Understanding Tuberculosis: Signs and Causes

Tuberculosis (TB) is a contagious disease caused by a bacteria called Mycobacterium tuberculosis. This bacteria attacks the lungs and spreads when an infected individual coughs or sneezes out the bacteria. To become infected with TB, you must be exposed for a long period of time, so you are more likely to get infected from a close family member or co-worker than a casual acquaintance. Once you have inhaled the bacterium, it lodges in your lung tissue.


Not everyone infected with TB bacteria becomes sick. Healthy individuals may have latent TB, in which the bacteria may not become active until months or years later. It may become active when immunity weakens. Such persons cannot spread tuberculosis to others. Those with weak immunity are at a greater risk of developing active TB right away.  The bacteria settle in their lungs and start growing because their immune systems cannot fight the infection. The bacteria can move from the lungs to different parts through the blood. It can affect bones, lymph nodes, brain, kidney, spine and even the skin. This condition can be serious if not treated properly.

What are the Main Symptoms of TB?

TB may develop within days or weeks after the infection. In the case of latent tuberculosis, the patient won’t show any symptoms. The bacteria do not cause any harm, even though you may still have this bacteria residing in your body.

The main symptoms of active tuberculosis include:

  • Prolonged cough lasting longer than three weeks

  • Chills with a fever

  • appetite and weight loss

  • Sweats, particularly at night

  • Cough with blood or sputum

  • Bone pain

  • Weakness

  • Tiredness

Since these symptoms might also indicate other illnesses, it’s better to visit a doctor for a diagnosis of tuberculosis. 

What are the Best Preventive Measures for TB?

Bacille Calmette-Guérin (BCG) is the vaccine available against tuberculosis. This vaccine is frequently administered to newborns and young children. It’s best to have your child vaccinated for TB to eliminate the risk of developing this disease in their adulthood.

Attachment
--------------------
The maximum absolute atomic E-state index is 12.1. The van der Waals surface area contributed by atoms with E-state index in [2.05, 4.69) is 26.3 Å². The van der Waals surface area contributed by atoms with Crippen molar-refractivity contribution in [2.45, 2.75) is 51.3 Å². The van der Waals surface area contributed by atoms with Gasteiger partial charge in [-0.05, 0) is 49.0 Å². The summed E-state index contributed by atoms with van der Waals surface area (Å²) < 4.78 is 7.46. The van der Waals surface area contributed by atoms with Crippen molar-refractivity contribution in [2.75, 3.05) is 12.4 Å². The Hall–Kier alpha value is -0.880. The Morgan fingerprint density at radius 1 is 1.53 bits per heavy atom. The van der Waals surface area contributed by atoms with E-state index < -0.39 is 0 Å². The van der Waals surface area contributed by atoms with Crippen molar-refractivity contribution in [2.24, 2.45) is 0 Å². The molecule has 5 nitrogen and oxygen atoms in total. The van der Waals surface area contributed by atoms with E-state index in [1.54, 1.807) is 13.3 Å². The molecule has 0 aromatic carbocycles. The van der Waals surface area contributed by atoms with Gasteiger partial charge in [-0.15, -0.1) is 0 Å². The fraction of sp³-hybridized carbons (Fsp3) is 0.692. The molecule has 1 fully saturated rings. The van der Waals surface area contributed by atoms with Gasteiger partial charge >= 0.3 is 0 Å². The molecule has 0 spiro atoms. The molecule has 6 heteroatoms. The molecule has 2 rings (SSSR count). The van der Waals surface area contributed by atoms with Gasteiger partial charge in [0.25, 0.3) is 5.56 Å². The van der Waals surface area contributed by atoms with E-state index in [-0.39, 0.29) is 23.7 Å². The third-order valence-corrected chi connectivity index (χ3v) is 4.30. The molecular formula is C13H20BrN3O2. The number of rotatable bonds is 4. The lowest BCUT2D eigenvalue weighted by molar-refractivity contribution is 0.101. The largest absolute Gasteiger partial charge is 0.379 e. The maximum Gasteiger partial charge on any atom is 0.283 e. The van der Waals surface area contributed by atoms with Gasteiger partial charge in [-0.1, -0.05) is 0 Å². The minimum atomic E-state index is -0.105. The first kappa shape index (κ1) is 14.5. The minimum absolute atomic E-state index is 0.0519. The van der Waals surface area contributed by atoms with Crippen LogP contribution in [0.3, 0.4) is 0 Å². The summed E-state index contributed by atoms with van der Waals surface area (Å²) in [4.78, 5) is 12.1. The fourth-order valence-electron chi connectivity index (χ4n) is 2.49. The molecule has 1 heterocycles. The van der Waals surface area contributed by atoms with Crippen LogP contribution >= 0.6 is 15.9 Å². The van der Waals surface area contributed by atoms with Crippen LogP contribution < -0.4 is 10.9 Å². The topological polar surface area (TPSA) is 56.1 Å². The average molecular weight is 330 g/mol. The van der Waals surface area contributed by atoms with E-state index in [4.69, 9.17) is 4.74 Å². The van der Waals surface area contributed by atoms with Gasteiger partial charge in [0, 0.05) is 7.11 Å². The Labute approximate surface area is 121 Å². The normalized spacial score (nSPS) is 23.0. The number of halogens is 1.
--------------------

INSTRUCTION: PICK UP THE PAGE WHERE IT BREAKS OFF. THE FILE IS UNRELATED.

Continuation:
What are the Best Medications to Treat TB?

If you have an active TB disease, your doctor will most likely prescribe a combination of antibiotics for six to 12 months. The most common antibiotic for active TB is isoniazid INH in combination with rifampin, pyrazinamide and ethambutol. The fixed doses of these medicines help fight tuberculosis infection. You may feel better only a few weeks after starting these medicines. However, it takes more time to recover from TB than a normal bacterial infection.


You must continue taking your medication for the duration as prescribed by your doctor and complete a full course of treatment.  This will reduce the chance of recurrence of infection. Not completing your full course of treatment could also lead to drug-resistant TB.

You will require routine checkups to ensure that your treatment is effective while you are receiving treatment for active TB. The medications mentioned above can cause a few side effects, such as :

  • Nausea and vomiting

  • upset stomach, or appetite loss

  • Numbness or tingling in the hands or feet

  • Rashes

  • bruises, or itchy skin

  • Blurry vision or changes in your eyesight

  • Yellow-coloured eyes or skin

  • Dark coloured urine 

  • Weakness

  • Exhaustion

  • fever lasting more than three days

These symptoms are temporary and disappear when the medicines are discontinued. If you experience any unexpected or persistent symptoms while taking medication for active TB disease, inform your doctor. Those with active liver disease should also inform their doctor before taking TB Medicines. They might be toxic to their liver. Your doctor may also prescribe a vitamin B6 supplement if you are experiencing tingling and numbness. 

Important Tips to Take TB Medicines

  • For optimal effectiveness of TB medicines, follow these tips:

  • Take your medication at the same time each day.

  • Make a note on a calendar of the times you take your medication each day.

  • Purchase a weekly medicine dispenser with sections designated for every day of the week. Fill it with your medications for the week.

As your treatment can continue for 12 months, it’s better to get your medicines restocked from online pharmacies. If you order from online medicine apps like Truemeds, which offer alternative medicines, you can save a lot on your TB medicine expenses.

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